Don’t take them on marathon shopping trips. Make the shopping trips less stressful on you. Leave the kids at home. Especially if a child is taking a medication holiday, asking him to go on a shopping trip that lasts for hours is asking for disaster. They are bored, and that ADD creativity kicks in. You will almost certainly not like their solution for fighting boredom.

Be realistic in your expectations. If your child is not taking his medication, don’t expect him to behave like he is. Know your kids’ limits and respect them. Traveling brings its own set of joys and challenges. Think of what you, as an adult in charge, can do to help your child with the challenges. When things go wrong, find a way to make the situation better. Sometimes, it is a good thing just to let everybody have some space to calm down.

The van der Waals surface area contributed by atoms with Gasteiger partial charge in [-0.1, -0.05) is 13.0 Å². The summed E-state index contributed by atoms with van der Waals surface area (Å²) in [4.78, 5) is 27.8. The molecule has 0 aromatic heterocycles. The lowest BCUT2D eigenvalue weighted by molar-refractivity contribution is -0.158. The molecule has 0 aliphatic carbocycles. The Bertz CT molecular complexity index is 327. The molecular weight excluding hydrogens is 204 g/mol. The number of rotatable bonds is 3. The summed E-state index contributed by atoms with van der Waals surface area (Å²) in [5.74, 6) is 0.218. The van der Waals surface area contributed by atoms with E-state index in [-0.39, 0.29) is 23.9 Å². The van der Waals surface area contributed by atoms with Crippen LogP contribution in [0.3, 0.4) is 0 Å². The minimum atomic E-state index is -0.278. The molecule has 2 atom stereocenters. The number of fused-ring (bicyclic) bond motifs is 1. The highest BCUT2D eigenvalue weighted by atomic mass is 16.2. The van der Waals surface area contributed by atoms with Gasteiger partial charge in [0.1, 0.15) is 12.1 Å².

Holidays can be wonderful, but they are inherently stressful. In addition to keeping a good schedule for the youngsters with ADD, there are some things that you can do to make the holidays a better time for everybody. Understand that your stress level is probably higher now, too. You can help your children learn to deal with stress by modeling grace under pressure for them. Be explicit and let them know what you have found to help with stress. Practice being kinder than you need to be. It’s a good example for your kids to follow.

You Should Also Read:
Sleep Problems and ADD
White Noise for Sleep and ADD
ADD and Holiday Stress Busters

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This content was written by Connie Mistler Davidson. If you wish to use this content in any manner, you need written permission. Contact Connie Mistler Davidson for details.